That said, Titletown is right. He's not necessarily in a league of his own, but in my eyes theres no question he was the greatest defender ever.

                      Whats overlooked is how Dick Butkus was LT before LT (not as dominant but the closest to LT). Butkus was close to as dominant, but he lacked the pass rushing element that LT had.

                      Oddly enough, and maybe bf51 can back me on this bc im sure he knows about Butkus, I personally feel that Butkus couldve changed the game before LT did. Butkus would blitz up the middle and was unstoppable. Papa Bear just didn't do it often enough.

                      I think if Butkus rushed the passer as much as LT did, he couldve had 130 or so sacks as well from the MIKE position. Maybe change blocking assignments the way LT did.
                      While Butkus was something special and he was first. I still think Lambert was more prolific. It was basically Butkus, Lambert, LT, and then a break until Ray Ray. Butkus until 73', Lambert from 74'-84', and LT from 81'-93'.

                      Sacks were officialy kept up with until 82'. Lambert retired in 84' after missing most of the season because of injury and had 23.5 sacks. So he could have in the range of 110-130 sacks as well.


                      Silverback....still the best.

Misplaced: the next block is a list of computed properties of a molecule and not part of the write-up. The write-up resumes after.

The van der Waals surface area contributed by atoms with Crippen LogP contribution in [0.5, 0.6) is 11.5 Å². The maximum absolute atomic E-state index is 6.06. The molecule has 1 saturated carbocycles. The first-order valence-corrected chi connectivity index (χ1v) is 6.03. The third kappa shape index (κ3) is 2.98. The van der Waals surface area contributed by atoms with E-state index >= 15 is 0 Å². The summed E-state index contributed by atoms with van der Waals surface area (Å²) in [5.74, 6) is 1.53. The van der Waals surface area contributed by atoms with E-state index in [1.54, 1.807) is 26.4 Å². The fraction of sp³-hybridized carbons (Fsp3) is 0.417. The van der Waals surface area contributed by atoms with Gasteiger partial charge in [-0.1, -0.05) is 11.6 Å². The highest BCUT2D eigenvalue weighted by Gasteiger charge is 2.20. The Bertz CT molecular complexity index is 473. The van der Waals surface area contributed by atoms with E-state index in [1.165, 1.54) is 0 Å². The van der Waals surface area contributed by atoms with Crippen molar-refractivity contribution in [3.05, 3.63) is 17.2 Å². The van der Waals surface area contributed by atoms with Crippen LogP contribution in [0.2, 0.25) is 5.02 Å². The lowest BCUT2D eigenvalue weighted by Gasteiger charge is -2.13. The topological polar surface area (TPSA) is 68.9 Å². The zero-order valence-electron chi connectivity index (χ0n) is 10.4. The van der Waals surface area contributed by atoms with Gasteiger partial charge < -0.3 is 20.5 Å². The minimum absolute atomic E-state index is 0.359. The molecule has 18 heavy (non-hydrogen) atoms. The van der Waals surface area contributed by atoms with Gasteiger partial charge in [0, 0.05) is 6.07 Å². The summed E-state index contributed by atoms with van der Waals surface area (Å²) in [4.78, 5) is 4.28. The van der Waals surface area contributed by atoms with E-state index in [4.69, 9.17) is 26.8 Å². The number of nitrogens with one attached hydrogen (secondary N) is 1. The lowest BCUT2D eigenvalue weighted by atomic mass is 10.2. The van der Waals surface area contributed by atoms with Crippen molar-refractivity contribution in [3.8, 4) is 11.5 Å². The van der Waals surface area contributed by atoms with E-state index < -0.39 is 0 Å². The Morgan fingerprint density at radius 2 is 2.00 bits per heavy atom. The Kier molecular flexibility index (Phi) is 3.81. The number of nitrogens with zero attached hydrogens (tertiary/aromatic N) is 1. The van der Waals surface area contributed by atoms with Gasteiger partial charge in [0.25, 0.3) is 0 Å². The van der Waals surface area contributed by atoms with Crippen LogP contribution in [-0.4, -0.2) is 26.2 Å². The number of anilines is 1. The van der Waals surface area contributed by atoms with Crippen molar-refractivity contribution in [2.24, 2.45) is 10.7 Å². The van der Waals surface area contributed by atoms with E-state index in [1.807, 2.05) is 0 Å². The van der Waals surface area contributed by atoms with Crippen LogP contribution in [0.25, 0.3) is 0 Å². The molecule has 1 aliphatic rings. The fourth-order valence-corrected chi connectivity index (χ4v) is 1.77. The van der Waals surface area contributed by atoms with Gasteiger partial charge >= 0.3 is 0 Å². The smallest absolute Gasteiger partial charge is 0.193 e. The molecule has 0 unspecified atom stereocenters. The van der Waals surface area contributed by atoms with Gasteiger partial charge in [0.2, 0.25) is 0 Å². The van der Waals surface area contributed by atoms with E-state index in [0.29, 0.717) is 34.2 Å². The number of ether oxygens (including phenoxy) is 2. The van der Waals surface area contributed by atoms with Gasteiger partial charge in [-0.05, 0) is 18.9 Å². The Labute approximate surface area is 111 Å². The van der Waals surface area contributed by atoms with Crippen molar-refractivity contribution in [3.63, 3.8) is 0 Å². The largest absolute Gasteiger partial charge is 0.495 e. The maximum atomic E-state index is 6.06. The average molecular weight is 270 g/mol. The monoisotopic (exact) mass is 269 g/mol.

+rep to Jakey for the sig

                      Comment


                      • #26
                        Originally posted by terribletowel39 View Post
                        While Butkus was something special and he was first. I still think Lambert was more prolific. It was basically Butkus, Lambert, LT, and then a break until Ray Ray. Butkus in the until 73', Lambert from 74'-84', and LT from 81'-93'.

                        Sacks were officialy kept up with until 82'. Lambert retired in 84' after missing most of the season cause of injury and had 23.5 sacks. So he could have in the range of 110-130 sacks as well.
                        Im torn on my greatest MIKE of all time list. I have Butkus as the consensus #1, but ive fluctuated between Lambert and Singletary as #2.

                        Ray Lewis is probably #4 on my list.

                        As for MIKEs in general, I think Sam Huff was the first of the "modern" MIKEs. Tom Landry invented the 4-3 defense with the Giants and built it around Sam Huff.

                        So Huff is the first true 4-3 MIKE to play the game, and is an obvious HOFer, but I think Butkus was the most dominant of the bunch.

                        If we go by eras, it was probably

                        Huff 50s
                        Nietscke 60s
                        Butkus 70s
                        Lambert 70s/early 80s
                        Singletary 80s
                        Jr Seau 90s
                        Ray Lewis 2000s

                        Comment